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Re: Last Call: <draft-snell-http-prefer-14.txt> (Prefer Header for HTTP) to Proposed Standard

From: Julian Reschke <julian.reschke@gmx.de>
Date: Fri, 05 Oct 2012 17:12:58 +0200
Message-ID: <506EF8FA.1030100@gmx.de>
To: ietf@ietf.org
CC: SM <sm@resistor.net>, James M Snell <jasnell@gmail.com>, HTTP Working Group <ietf-http-wg@w3.org>
Hi James,

see below for my (mostly editorial) feedback:

Multiple times: s/header/header field/

1.  Introduction

    Within the course of processing an HTTP request there are typically a
    range of required and optional behaviors that a server or
    intermediary can employ.  These often manifest is a variety of subtle
    and not-so-subtle ways within the response.

s/is/in/

    For example, when using the HTTP PUT method to modify a resource --
    similar to that defined for the Atom Publishing Protocol [RFC 5023]

reference to RFC 5023 is missing

    The rigid, must-understand semantics of the Expect header, therefore,

    make it a poor choice for the general expression of optional
    preferences that may be specific to an individual application and are
    therefore unknown to an intermediary or are otherwise irrelevant to
    the intermediaries successful handling of the request and response.

    Another option available to clients is to utilize Request URI query-
    string parameters to express preferences.  Doing so, however, results
    in a variety of issues affecting the cacheability of responses.

Comment: not according to the spec; but there are other issues with it, 
such as overloading the URI namespace.

    As an alternative, this specification defines a new HTTP request
    header field that can be used by clients to request that optional
    behaviors be applied by a server during the processing the request.
    Additionally, a handful of initial preference tokens for use with the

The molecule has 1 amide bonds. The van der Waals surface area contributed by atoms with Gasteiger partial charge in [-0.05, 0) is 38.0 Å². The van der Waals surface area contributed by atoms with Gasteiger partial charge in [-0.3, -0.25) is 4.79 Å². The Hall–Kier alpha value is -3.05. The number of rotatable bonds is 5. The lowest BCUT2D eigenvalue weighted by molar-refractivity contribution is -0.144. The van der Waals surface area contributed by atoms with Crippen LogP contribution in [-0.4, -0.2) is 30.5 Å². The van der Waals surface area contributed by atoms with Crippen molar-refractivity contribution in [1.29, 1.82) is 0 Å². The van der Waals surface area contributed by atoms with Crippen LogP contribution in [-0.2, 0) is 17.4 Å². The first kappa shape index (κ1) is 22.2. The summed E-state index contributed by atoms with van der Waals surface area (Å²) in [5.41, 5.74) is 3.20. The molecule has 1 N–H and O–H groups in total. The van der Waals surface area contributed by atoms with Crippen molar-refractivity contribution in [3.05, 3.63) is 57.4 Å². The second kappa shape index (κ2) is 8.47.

new header are defined.

    In this document, the key words "MUST", "MUST NOT", "REQUIRED",
    "SHALL", "SHALL NOT", "SHOULD", "SHOULD NOT", "RECOMMENDED", "MAY",
    and "OPTIONAL" are to be interpreted as described in [RFC2119].

ID-Nits complained it couldn't find this note. It probably needs some 
adjustment.

1.1.  Syntax Notation

    This specification uses the Augmented Backus-Naur Form (ABNF)
    notation of [RFC5234] and includes, by reference, the "token",
    "word", "OWS", "BWS" rules and the #rule extension as defined within
    Sections 1.2 and 3.2.4 of [I-D.ietf-httpbis-p1-messaging].

Note: need to re-check the section numbers, they might have moved.

2.  The Prefer Request Header Field

    The Prefer request-header field is used to indicate that particular
    server behaviors are preferred by the client, but not required for
    successful completion of the request.  Prefer is similar in nature to
    the Expect header field defined by Section 9.3 of
    [I-D.ietf-httpbis-p2-semantics] with the exception that servers are

Ditto.

    If a particular preference token or parameter is specified multiple
    times, repeated occurrences MUST be ignored without signaling an
    error or otherwise altering the processing of the request.

That means: first wins, right? The repeated occurrences might have 
different parameters...

    The Prefer request header field is end-to-end and MUST be forwarded
    by a proxy if the request is forwarded.

That's something *this* spec can not require; it should follow from 
HTTPbis, right?

s/header/header field/

    No significance is given to the order in which preference tokens
    appear within a request.

Really? What if a token is repeated with different parameters?

2.1.  Content Negotiation and Cache Considerations

    Note that while the Prefer header field is not intended to be used as
    content negotiation mechanism, the application of a preference
    potentially could affect the caching characteristics of a response.
    Specifically, if a server supports the optional application of a
    preference that could even just potentially result in a variance to a
    cache's handling of a response entity, a Vary header field MUST be
    included with the response listing the Prefer header field regardless
    of whether the client actually used Prefer in the request.

    Because of the inherent complexities involved with properly
    implementing server-driven content negotiation, effective caching,
    and the application of optional preferences, implementors must

...avoid lowercase RFC2119 keywords...

    exercise caution when utilizing preferences in such a way as to
    impact the caching of a response and SHOULD NOT use the Prefer header
    mechanism for content negotiation.

2.2.  Examples

    The following examples illustrate the use of various preferences